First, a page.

Early on in their relationship, Brandi and Amy Hightower belonged to an LGBTQ group at their church in Wenatchee. “There weren’t very many of us,” Brandi says. When Amy landed a construction gig in Seattle, the couple found a modern loft in South Park and a far more diverse community. They helped out at Pride events and visited Seattle Reproductive Medicine, which allowed them to visualize having kids. But when their first one arrived? “There wasn’t a single door in that loft to shut,” Amy recalls. “Thinking about a baby crying, we were like, ‘Yikes! We gotta move.’”
So began a quest to find more space that brought them to Kent, Quincy, and, ultimately, back to a swath of Central Washington known for abundant orchards—it’s the “Apple Capital of the World”—and equally abundant recreation options. Everything from skiing to archery is at the Hightowers’ doorstep in Wenatchee. The couple clocks in from a coworking space downtown when not tending to their young children, Dakota and Canyon. They’ve appreciated the slower pace of life after their Seattle stint, says Amy. “I won’t move back that way.”
Their return to Wenatchee preceded a flurry of moves to the area in 2020. Chelan County, also home to Leavenworth, experienced some of the state’s largest hikes in real estate sales and prices in 2020. Counties to the north (Okanogan) and south (Kittitas) saw similar upticks as people sought more elbow room amid the coronavirus pandemic. “Beyond the Eastside, people are moving out to other areas,” says John Deely, executive vice president at Coldwell Banker Bain in Bellevue. “The resort areas, like Chelan, they’re seeing this unprecedented growth.”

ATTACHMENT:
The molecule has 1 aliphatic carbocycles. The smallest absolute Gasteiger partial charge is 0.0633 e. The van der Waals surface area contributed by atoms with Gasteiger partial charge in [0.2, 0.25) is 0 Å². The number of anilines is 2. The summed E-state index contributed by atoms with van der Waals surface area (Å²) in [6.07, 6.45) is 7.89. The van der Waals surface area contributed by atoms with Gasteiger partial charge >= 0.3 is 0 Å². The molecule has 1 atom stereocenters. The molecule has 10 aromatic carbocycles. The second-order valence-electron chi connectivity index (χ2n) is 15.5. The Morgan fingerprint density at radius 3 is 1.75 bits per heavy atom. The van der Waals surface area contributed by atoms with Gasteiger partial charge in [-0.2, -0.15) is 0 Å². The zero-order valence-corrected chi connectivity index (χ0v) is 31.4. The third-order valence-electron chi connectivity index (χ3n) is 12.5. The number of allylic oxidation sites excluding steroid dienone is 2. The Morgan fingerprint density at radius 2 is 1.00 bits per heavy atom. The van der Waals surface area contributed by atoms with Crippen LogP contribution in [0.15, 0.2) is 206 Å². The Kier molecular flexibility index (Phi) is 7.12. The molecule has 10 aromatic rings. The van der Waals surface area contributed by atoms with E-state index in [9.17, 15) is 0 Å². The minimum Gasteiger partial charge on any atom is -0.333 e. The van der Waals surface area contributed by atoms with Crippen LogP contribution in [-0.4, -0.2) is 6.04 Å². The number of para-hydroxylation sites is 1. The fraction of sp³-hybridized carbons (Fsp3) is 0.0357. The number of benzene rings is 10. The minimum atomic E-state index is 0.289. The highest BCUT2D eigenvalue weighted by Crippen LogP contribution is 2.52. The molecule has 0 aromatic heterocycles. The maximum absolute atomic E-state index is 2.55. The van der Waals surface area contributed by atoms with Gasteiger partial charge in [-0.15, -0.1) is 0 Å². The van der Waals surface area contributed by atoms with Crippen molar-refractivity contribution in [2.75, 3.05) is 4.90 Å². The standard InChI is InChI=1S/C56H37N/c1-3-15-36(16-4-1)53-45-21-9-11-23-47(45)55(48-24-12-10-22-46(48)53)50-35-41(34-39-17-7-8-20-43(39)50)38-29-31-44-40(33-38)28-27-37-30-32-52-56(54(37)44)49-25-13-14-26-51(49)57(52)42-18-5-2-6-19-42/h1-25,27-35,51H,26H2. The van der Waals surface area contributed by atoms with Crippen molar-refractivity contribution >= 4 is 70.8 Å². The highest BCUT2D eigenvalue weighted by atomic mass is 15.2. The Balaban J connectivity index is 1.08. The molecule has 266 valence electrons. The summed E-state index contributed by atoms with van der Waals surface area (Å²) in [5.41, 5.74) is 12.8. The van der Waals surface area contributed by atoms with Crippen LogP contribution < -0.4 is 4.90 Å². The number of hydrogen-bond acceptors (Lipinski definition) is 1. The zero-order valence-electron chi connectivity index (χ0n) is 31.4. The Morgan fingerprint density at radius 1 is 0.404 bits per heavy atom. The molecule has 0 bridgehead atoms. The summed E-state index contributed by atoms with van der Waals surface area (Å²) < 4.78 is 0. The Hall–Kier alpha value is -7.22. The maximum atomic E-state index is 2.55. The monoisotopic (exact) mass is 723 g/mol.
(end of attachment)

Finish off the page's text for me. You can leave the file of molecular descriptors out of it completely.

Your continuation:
Movement to the exurbs isn’t just a 2020 trend, says James Young, the director of the Washington Center for Real Estate Research. Retirees had started to trade in pricey Seattle homes for bucolic retreats in recent years. But remote work’s rise broadened the profile of buyers in more yawning areas, he says. Those nearing retirement, as well as first-time home shoppers, could suddenly browse properties beyond the suburbs without worrying about attendant commuting crawls.
Still, office reopenings might yet reverse that trend, Young says. And distant home pursuits in less developed areas bring their own bidding wars. Cash offers, like in Seattle, conquer all others. “You’re just exporting that to the exurbs now,” he observes.
A related Seattle problem—gentrification—has also pushed more home-seekers to the exurbs. Nicole Bascomb-Green, the owner of Bascomb Real Estate Group in Kent, says many families can’t afford to live in south King County anymore. She’s had clients settle in northern Pierce County or even as far south as Olympia instead.
Bascomb-Green knows all too well about gentrification—she grew up in Seattle’s Central District. Her family was eventually displaced from the neighborhood. “My work is not just about buying and selling real estate,” says Bascomb-Green. She strives to offer homeownership advice “specifically for the Black community of which I’m a part.” There are no easy solutions to the supply and demand world of real estate, she knows. But more housing—and not of the high-end variety—would be one bit of progress she’d like to see in 2021 and beyond. “Having some more entry points to homeownership is very important,” she says, “and building homes in the region that are for first-time homebuyers, because we are not seeing that trend.”